Cider – made with special yeast

The fresh apple juice I made this year was not only used for drinking the juice, but also as the main ingredient in my ciders.

It is the second time I make cider, so I wanted to experiment a bit more to get different flavors. I had around 35 liter left after I pasteurized the juice just to drink. That was enough to divide it in two and make two different ciders types.

The first cider I am making is a regular dry cider without any additives. For this one, I only used the freshly squeezed apple juice. I poured the juice in my fermentation bucket and added a Torulaspora delbreuckii yeast (Prelude from Chr Hansen). This yeast can ferment up to 12-13 percent of alcohol, so that is fine as my cider will be maximum 7% alcohol (v/v). The Torulaspora gives a more full-bodied cider with a fresh fruity aroma. The fermentation was done at 17 degrees Celsius, to have a slower fermentation, resulting in more fruity flavors. Tasting after fermentation showed a dry clean cider taste with crisp fruity flavors.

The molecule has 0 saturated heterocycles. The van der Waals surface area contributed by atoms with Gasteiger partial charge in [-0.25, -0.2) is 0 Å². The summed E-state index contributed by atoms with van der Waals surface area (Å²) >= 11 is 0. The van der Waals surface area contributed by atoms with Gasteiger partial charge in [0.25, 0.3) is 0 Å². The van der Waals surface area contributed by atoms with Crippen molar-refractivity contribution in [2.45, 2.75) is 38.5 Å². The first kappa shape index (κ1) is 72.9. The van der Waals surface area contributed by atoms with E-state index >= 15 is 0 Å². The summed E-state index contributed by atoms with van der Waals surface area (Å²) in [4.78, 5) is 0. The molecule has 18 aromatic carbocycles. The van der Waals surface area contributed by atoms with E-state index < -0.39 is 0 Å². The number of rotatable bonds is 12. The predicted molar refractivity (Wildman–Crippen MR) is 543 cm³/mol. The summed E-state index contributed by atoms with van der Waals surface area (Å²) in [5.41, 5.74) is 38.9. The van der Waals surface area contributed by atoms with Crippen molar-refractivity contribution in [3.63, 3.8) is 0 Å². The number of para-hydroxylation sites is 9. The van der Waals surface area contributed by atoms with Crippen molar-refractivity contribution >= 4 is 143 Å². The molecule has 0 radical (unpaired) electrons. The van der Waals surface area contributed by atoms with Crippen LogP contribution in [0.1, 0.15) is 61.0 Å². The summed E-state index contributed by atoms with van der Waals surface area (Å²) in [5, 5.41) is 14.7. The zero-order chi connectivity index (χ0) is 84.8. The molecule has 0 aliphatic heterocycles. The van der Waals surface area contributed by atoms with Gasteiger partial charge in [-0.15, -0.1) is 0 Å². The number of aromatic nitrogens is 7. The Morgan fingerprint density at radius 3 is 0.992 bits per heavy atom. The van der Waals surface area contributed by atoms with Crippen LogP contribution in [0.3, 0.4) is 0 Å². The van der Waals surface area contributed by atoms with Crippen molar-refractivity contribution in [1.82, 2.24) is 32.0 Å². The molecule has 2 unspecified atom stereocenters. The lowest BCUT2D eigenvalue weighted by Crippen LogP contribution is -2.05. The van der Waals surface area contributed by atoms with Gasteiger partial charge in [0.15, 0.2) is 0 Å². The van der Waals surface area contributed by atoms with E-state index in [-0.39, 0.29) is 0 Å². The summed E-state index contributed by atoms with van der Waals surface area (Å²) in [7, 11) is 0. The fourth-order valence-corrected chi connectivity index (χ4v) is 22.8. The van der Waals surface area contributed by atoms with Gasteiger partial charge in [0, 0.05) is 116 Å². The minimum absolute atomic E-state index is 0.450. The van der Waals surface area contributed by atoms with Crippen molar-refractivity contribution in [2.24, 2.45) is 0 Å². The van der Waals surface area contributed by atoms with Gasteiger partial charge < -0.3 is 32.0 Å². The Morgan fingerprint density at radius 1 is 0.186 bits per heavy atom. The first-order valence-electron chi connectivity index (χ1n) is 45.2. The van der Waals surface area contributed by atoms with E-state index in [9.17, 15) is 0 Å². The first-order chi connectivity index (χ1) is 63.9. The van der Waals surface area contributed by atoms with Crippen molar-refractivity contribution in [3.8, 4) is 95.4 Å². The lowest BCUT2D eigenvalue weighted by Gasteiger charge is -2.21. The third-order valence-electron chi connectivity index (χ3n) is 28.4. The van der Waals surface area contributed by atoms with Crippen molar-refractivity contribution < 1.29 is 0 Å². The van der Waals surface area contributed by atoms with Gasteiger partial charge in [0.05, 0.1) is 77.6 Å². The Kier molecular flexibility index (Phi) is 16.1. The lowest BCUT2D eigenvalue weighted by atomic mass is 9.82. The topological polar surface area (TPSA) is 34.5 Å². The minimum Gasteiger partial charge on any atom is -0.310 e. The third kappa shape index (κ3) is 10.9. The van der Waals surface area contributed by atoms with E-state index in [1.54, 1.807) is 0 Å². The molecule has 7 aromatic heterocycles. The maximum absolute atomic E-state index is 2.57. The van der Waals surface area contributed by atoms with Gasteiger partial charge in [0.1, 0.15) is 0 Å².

The cider is being chilled at the moment, ready to be put on bottles…

For the second cider, I used honey as extra sugar source. This results in a more sweet cider with higher alcohol percentage. The final alcohol will be around 13 % (v/v). To make this cider, I dissolved 4 kg of honey in 8 liter water.

I dissolved the honey by warming up the water up to boiling temperature. In this way the honey also gets sterilized, making sure no wild yeast or bacteria can take over the fermentation. I also used the Torulaspora delbreuckii to kick-start the fermentation, but I added a normal Saccharomyces wine yeast (Jazz from Chr Hansen) after 5 days of fermentation. After fermentation, the taste was clearly more fruity, flowery and sweet than the cider with apples alone. The honey definitely gives an extra sweet touch to the taste and more fruity/flowery aroma to the cider. That combined with the better mouthfeel from the Torulaspora will definitely result in a winner cider.

Now both ciders are chilled, and after the yeast has settled, I will use my beer gun to put the ciders on bottles…

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